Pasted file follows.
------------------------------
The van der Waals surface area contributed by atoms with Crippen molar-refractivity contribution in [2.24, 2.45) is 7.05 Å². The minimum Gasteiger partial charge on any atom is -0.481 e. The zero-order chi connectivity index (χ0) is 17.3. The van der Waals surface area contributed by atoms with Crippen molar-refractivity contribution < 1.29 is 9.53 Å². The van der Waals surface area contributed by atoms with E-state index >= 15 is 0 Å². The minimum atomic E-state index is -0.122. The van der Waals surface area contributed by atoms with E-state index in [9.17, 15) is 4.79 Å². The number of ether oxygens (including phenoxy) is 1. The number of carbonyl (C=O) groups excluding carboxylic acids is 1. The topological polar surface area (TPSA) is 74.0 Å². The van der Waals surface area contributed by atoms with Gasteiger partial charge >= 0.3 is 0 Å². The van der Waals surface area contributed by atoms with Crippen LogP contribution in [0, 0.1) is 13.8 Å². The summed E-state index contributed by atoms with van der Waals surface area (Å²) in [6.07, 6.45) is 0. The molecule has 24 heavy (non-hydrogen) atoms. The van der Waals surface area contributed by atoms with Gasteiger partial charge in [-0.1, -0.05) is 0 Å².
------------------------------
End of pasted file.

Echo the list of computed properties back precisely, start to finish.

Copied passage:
The van der Waals surface area contributed by atoms with Crippen molar-refractivity contribution in [2.24, 2.45) is 7.05 Å². The minimum Gasteiger partial charge on any atom is -0.481 e. The zero-order chi connectivity index (χ0) is 17.3. The van der Waals surface area contributed by atoms with Crippen molar-refractivity contribution < 1.29 is 9.53 Å². The van der Waals surface area contributed by atoms with E-state index >= 15 is 0 Å². The minimum atomic E-state index is -0.122. The van der Waals surface area contributed by atoms with E-state index in [9.17, 15) is 4.79 Å². The number of ether oxygens (including phenoxy) is 1. The number of carbonyl (C=O) groups excluding carboxylic acids is 1. The topological polar surface area (TPSA) is 74.0 Å². The van der Waals surface area contributed by atoms with Gasteiger partial charge >= 0.3 is 0 Å². The van der Waals surface area contributed by atoms with Crippen LogP contribution in [0, 0.1) is 13.8 Å². The summed E-state index contributed by atoms with van der Waals surface area (Å²) in [6.07, 6.45) is 0. The molecule has 24 heavy (non-hydrogen) atoms. The van der Waals surface area contributed by atoms with Gasteiger partial charge in [-0.1, -0.05) is 0 Å².